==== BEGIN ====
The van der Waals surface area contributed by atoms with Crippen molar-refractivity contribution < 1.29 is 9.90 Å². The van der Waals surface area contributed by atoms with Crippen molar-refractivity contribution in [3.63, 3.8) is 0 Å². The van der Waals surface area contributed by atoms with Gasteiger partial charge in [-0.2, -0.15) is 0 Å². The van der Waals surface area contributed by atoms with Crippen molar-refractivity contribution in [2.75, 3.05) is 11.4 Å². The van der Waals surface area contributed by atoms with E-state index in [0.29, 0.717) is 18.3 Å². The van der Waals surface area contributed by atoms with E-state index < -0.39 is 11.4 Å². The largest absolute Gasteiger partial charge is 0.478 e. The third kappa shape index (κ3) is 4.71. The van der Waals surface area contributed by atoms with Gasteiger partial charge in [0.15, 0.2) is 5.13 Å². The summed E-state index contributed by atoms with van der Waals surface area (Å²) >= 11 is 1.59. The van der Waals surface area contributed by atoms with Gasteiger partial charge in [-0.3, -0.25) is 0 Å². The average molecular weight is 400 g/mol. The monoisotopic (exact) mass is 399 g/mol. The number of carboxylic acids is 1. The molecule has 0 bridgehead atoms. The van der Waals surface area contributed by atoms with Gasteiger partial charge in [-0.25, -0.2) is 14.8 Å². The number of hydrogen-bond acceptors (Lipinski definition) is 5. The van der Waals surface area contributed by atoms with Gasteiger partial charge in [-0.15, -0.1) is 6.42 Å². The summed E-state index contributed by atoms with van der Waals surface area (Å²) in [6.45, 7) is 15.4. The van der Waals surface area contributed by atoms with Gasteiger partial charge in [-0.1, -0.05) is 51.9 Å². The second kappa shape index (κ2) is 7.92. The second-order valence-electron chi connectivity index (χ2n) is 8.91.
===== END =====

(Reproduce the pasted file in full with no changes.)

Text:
The van der Waals surface area contributed by atoms with Crippen molar-refractivity contribution < 1.29 is 9.90 Å². The van der Waals surface area contributed by atoms with Crippen molar-refractivity contribution in [3.63, 3.8) is 0 Å². The van der Waals surface area contributed by atoms with Gasteiger partial charge in [-0.2, -0.15) is 0 Å². The van der Waals surface area contributed by atoms with Crippen molar-refractivity contribution in [2.75, 3.05) is 11.4 Å². The van der Waals surface area contributed by atoms with E-state index in [0.29, 0.717) is 18.3 Å². The van der Waals surface area contributed by atoms with E-state index < -0.39 is 11.4 Å². The largest absolute Gasteiger partial charge is 0.478 e. The third kappa shape index (κ3) is 4.71. The van der Waals surface area contributed by atoms with Gasteiger partial charge in [0.15, 0.2) is 5.13 Å². The summed E-state index contributed by atoms with van der Waals surface area (Å²) >= 11 is 1.59. The van der Waals surface area contributed by atoms with Gasteiger partial charge in [-0.3, -0.25) is 0 Å². The average molecular weight is 400 g/mol. The monoisotopic (exact) mass is 399 g/mol. The number of carboxylic acids is 1. The molecule has 0 bridgehead atoms. The van der Waals surface area contributed by atoms with Gasteiger partial charge in [-0.25, -0.2) is 14.8 Å². The number of hydrogen-bond acceptors (Lipinski definition) is 5. The van der Waals surface area contributed by atoms with Gasteiger partial charge in [-0.15, -0.1) is 6.42 Å². The summed E-state index contributed by atoms with van der Waals surface area (Å²) in [6.45, 7) is 15.4. The van der Waals surface area contributed by atoms with Gasteiger partial charge in [-0.1, -0.05) is 51.9 Å². The second kappa shape index (κ2) is 7.92. The second-order valence-electron chi connectivity index (χ2n) is 8.91.